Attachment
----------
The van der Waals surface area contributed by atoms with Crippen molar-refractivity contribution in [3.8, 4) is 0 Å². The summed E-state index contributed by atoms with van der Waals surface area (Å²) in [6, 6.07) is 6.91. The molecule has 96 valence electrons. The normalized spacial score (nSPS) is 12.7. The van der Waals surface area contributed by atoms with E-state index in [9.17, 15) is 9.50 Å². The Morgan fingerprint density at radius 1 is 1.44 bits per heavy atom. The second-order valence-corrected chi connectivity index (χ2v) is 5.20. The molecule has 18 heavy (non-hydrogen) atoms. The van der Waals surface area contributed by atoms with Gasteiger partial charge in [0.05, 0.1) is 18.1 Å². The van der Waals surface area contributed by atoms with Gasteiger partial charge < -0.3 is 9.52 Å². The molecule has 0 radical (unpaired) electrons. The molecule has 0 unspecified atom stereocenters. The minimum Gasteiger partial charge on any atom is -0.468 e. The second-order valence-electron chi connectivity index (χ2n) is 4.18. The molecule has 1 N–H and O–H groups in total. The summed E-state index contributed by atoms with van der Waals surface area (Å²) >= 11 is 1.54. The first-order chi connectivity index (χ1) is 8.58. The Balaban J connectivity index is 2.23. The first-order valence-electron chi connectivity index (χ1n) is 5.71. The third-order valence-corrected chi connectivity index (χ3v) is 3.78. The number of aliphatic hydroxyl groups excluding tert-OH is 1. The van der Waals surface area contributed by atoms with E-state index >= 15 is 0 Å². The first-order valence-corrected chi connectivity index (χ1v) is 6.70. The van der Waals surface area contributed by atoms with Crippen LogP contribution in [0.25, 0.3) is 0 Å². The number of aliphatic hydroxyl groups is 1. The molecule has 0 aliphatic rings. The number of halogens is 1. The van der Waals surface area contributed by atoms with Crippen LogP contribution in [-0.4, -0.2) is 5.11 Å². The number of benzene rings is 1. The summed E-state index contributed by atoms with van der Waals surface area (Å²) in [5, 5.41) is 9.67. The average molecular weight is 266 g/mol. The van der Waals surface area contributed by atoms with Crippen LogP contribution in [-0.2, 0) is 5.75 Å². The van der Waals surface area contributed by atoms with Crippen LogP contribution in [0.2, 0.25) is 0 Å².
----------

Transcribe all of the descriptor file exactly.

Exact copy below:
The van der Waals surface area contributed by atoms with Crippen molar-refractivity contribution in [3.8, 4) is 0 Å². The summed E-state index contributed by atoms with van der Waals surface area (Å²) in [6, 6.07) is 6.91. The molecule has 96 valence electrons. The normalized spacial score (nSPS) is 12.7. The van der Waals surface area contributed by atoms with E-state index in [9.17, 15) is 9.50 Å². The Morgan fingerprint density at radius 1 is 1.44 bits per heavy atom. The second-order valence-corrected chi connectivity index (χ2v) is 5.20. The molecule has 18 heavy (non-hydrogen) atoms. The van der Waals surface area contributed by atoms with Gasteiger partial charge in [0.05, 0.1) is 18.1 Å². The van der Waals surface area contributed by atoms with Gasteiger partial charge < -0.3 is 9.52 Å². The molecule has 0 radical (unpaired) electrons. The molecule has 0 unspecified atom stereocenters. The minimum Gasteiger partial charge on any atom is -0.468 e. The second-order valence-electron chi connectivity index (χ2n) is 4.18. The molecule has 1 N–H and O–H groups in total. The summed E-state index contributed by atoms with van der Waals surface area (Å²) >= 11 is 1.54. The first-order chi connectivity index (χ1) is 8.58. The Balaban J connectivity index is 2.23. The first-order valence-electron chi connectivity index (χ1n) is 5.71. The third-order valence-corrected chi connectivity index (χ3v) is 3.78. The number of aliphatic hydroxyl groups excluding tert-OH is 1. The van der Waals surface area contributed by atoms with E-state index >= 15 is 0 Å². The first-order valence-corrected chi connectivity index (χ1v) is 6.70. The van der Waals surface area contributed by atoms with Crippen LogP contribution in [0.25, 0.3) is 0 Å². The number of aliphatic hydroxyl groups is 1. The molecule has 0 aliphatic rings. The number of halogens is 1. The van der Waals surface area contributed by atoms with Crippen LogP contribution in [-0.4, -0.2) is 5.11 Å². The number of benzene rings is 1. The summed E-state index contributed by atoms with van der Waals surface area (Å²) in [5, 5.41) is 9.67. The average molecular weight is 266 g/mol. The van der Waals surface area contributed by atoms with Crippen LogP contribution in [-0.2, 0) is 5.75 Å². The van der Waals surface area contributed by atoms with Crippen LogP contribution in [0.2, 0.25) is 0 Å².